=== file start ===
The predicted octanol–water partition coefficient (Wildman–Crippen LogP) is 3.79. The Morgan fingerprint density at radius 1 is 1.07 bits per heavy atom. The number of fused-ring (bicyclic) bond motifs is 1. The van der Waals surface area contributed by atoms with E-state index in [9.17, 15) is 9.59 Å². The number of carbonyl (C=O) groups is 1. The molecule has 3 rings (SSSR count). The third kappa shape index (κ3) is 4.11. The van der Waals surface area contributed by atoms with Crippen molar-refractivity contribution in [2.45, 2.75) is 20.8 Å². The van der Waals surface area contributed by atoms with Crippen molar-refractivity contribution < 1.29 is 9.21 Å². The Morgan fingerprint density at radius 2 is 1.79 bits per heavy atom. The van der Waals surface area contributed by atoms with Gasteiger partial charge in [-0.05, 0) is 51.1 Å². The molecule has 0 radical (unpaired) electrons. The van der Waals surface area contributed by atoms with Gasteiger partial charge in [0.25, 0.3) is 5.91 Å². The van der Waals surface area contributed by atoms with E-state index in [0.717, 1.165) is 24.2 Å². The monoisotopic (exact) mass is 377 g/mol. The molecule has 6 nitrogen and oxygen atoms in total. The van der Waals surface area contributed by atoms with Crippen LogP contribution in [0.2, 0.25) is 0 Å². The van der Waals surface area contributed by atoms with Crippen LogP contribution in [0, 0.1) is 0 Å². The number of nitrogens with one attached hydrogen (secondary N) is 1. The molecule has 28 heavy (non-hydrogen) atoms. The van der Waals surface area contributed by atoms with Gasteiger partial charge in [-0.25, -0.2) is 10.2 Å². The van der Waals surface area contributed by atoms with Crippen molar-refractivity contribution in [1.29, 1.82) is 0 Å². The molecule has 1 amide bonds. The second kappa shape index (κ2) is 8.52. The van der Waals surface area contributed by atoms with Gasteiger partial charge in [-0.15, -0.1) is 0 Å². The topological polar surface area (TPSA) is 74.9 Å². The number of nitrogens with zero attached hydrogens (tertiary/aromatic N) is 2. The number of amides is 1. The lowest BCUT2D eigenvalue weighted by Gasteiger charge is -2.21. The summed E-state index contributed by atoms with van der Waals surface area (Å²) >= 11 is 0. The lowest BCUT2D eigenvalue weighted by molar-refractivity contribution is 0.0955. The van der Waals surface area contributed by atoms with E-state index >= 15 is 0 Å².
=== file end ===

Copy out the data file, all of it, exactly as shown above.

The predicted octanol–water partition coefficient (Wildman–Crippen LogP) is 3.79. The Morgan fingerprint density at radius 1 is 1.07 bits per heavy atom. The number of fused-ring (bicyclic) bond motifs is 1. The van der Waals surface area contributed by atoms with E-state index in [9.17, 15) is 9.59 Å². The number of carbonyl (C=O) groups is 1. The molecule has 3 rings (SSSR count). The third kappa shape index (κ3) is 4.11. The van der Waals surface area contributed by atoms with Crippen molar-refractivity contribution in [2.45, 2.75) is 20.8 Å². The van der Waals surface area contributed by atoms with Crippen molar-refractivity contribution < 1.29 is 9.21 Å². The Morgan fingerprint density at radius 2 is 1.79 bits per heavy atom. The van der Waals surface area contributed by atoms with Gasteiger partial charge in [-0.05, 0) is 51.1 Å². The molecule has 0 radical (unpaired) electrons. The van der Waals surface area contributed by atoms with Gasteiger partial charge in [0.25, 0.3) is 5.91 Å². The van der Waals surface area contributed by atoms with E-state index in [0.717, 1.165) is 24.2 Å². The monoisotopic (exact) mass is 377 g/mol. The molecule has 6 nitrogen and oxygen atoms in total. The van der Waals surface area contributed by atoms with Crippen LogP contribution in [0.2, 0.25) is 0 Å². The van der Waals surface area contributed by atoms with Crippen LogP contribution in [0, 0.1) is 0 Å². The number of nitrogens with one attached hydrogen (secondary N) is 1. The molecule has 28 heavy (non-hydrogen) atoms. The van der Waals surface area contributed by atoms with Gasteiger partial charge in [-0.25, -0.2) is 10.2 Å². The van der Waals surface area contributed by atoms with Crippen molar-refractivity contribution in [1.29, 1.82) is 0 Å². The molecule has 1 amide bonds. The second kappa shape index (κ2) is 8.52. The van der Waals surface area contributed by atoms with Gasteiger partial charge in [-0.15, -0.1) is 0 Å². The topological polar surface area (TPSA) is 74.9 Å². The number of nitrogens with zero attached hydrogens (tertiary/aromatic N) is 2. The number of amides is 1. The lowest BCUT2D eigenvalue weighted by Gasteiger charge is -2.21. The summed E-state index contributed by atoms with van der Waals surface area (Å²) >= 11 is 0. The lowest BCUT2D eigenvalue weighted by molar-refractivity contribution is 0.0955. The van der Waals surface area contributed by atoms with E-state index >= 15 is 0 Å².